Pins 85 & 86 are the relay coil
Pin 30 is constant 12VDC from fuse 107
pin 87 goes hot when DME calls for pump to run
pin 87a is irrelevent for our purposes.

Last edited by 540iman; 05-08-2011 at 07:31 AM.
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  #29  
Old 05-08-2011, 08:18 AM
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bluebee bluebee is offline
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http://bimmerboard.com/forums/posts/792253

Quote:
Originally Posted by 540iman View Post
it has been a while since my SAP went south.
I went to the VERY best of E39 Links to see if this DIY is listed and realized we didn't have a concise paragraph about the SAP, SAS, and fuse #107.

Here's what /secondary(F3) nets us, from top to bottom:
Doing just /SAS(F3) nets these additional best links:
Next, I'll open them all up, read 'em, cull out duplicates, and put them into a keyword-rich coherent sentence.

- Where is the secondary air pump (1) & how to diagnose a secondary air system failure (1) & what are the most common two failure modes (1) & a DIY to perform SAS troubleshooting with the infamous fuse #107 (1) (2) & what to do when the SAP (1) clogs or freezes (1) or the diverter valve clogs (1), taking out the S.A.S. (1) (2) (3) (4) (5) (6) (7) & a S.A.P. replacement DIY (1) & a Pierburg air pump maintenance (1) & rebuild DIY (1) (2) & well thought out SAS/SAP simulation testing (1) & repair strategies (1).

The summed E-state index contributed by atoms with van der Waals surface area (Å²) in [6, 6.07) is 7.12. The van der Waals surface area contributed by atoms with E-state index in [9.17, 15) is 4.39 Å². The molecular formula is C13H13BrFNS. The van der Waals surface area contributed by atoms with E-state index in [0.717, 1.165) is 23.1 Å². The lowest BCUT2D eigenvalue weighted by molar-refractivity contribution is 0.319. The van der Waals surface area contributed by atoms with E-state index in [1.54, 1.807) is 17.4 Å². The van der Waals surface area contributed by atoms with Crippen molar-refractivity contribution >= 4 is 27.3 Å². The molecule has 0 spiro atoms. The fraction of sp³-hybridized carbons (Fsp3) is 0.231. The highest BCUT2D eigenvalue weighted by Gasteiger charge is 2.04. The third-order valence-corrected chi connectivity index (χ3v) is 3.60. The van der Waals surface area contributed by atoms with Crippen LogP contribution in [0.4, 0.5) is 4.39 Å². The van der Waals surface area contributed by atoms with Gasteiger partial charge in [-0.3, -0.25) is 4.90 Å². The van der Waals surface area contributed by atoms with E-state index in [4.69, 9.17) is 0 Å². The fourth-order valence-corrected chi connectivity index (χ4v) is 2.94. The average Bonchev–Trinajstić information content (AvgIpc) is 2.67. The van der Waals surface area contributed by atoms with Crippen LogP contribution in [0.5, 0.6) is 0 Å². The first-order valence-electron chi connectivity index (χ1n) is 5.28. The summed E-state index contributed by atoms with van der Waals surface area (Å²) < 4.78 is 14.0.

Last edited by bluebee; 05-08-2011 at 09:37 AM. Reason: Had to read all the threads and put it into a coherent sentence. Also added Bill's comments below as best I could.
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  #30  
Old 05-08-2011, 08:58 AM
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540iman 540iman is offline
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SAP failure-Too long as usual :-(

Hi BLUE!